Cnidaria is a phylum containing over 10,000 species of animals found exclusively in aquatic (freshwater and marine) environments: they are predominantly marine species. Their distinguishing feature is cnidocytes, specialized cells that they use mainly for capturing prey. Their bodies consist of mesoglea, a non-living jelly-like substance, sandwiched between two layers of epithelium that are mostly one cell thick. They have two basic body forms: swimming medusae and sessile polyps, both of which are radially symmetrical with mouths surrounded by tentacles that bear cnidocytes. Both forms have a single orifice and body cavity that are used for digestion and respiration. Many cnidarian species produce colonies that are single organisms composed of medusa-like or polyp-like zooids, or both (hence they are trimorphic). Cnidarians' activities are coordinated by a decentralized nerve net and simple receptors. Several free-swimming species of Cubozoa and Scyphozoa possess balance-sensing statocysts, and some have simple eyes. Not all cnidarians reproduce sexually, with many species having complex life cycles of asexual polyp stages and sexual medusae. Some, however, omit either the polyp or the medusa stage.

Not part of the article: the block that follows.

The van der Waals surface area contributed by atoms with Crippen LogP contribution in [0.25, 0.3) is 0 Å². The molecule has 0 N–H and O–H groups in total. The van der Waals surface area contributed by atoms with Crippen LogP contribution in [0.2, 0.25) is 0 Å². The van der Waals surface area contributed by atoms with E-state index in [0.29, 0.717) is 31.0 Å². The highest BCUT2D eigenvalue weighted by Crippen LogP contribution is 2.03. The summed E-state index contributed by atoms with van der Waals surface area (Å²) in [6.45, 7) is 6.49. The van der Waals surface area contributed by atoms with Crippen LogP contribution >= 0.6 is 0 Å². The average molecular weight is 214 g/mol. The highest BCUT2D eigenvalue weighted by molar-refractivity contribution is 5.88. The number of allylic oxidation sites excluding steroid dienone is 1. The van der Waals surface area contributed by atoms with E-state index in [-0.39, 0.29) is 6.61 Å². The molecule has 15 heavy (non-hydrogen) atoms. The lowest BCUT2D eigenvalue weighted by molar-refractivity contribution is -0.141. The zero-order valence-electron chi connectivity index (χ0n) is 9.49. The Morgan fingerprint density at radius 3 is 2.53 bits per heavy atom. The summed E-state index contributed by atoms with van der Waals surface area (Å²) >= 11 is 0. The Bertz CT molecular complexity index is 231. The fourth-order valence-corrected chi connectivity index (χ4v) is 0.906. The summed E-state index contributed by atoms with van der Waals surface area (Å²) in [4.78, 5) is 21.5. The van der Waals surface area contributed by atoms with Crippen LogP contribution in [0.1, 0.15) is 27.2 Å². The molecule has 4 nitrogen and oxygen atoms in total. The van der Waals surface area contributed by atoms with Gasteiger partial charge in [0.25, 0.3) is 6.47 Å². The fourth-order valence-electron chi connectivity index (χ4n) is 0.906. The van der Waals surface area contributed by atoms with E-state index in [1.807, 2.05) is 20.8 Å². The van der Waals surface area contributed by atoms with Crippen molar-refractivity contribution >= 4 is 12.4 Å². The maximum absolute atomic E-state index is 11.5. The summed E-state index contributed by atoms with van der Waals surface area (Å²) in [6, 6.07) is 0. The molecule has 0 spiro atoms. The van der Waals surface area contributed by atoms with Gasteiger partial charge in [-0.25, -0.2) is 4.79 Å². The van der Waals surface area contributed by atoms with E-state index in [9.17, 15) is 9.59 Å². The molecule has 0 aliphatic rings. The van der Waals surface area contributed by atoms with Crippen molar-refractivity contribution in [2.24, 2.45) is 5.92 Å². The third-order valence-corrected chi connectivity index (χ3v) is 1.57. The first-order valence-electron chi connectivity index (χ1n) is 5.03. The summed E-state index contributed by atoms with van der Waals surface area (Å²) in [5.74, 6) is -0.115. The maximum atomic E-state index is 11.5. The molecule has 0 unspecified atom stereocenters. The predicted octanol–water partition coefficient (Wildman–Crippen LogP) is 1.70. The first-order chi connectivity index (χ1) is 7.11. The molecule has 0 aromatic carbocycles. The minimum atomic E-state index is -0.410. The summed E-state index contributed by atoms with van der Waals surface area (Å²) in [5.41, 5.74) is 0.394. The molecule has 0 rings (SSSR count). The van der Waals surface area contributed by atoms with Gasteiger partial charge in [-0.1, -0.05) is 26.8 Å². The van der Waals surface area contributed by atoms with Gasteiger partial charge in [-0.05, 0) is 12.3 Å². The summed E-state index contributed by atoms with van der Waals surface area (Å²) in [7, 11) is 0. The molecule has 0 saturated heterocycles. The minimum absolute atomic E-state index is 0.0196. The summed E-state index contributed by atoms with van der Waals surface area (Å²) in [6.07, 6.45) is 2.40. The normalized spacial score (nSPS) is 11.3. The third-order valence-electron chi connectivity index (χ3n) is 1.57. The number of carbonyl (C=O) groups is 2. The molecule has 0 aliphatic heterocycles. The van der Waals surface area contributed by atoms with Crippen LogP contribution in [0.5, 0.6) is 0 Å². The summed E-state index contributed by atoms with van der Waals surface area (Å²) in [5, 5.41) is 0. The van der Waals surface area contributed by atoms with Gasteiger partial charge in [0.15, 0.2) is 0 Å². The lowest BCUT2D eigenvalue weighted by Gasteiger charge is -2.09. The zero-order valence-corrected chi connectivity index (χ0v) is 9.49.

Pages in category "Cnidarians"
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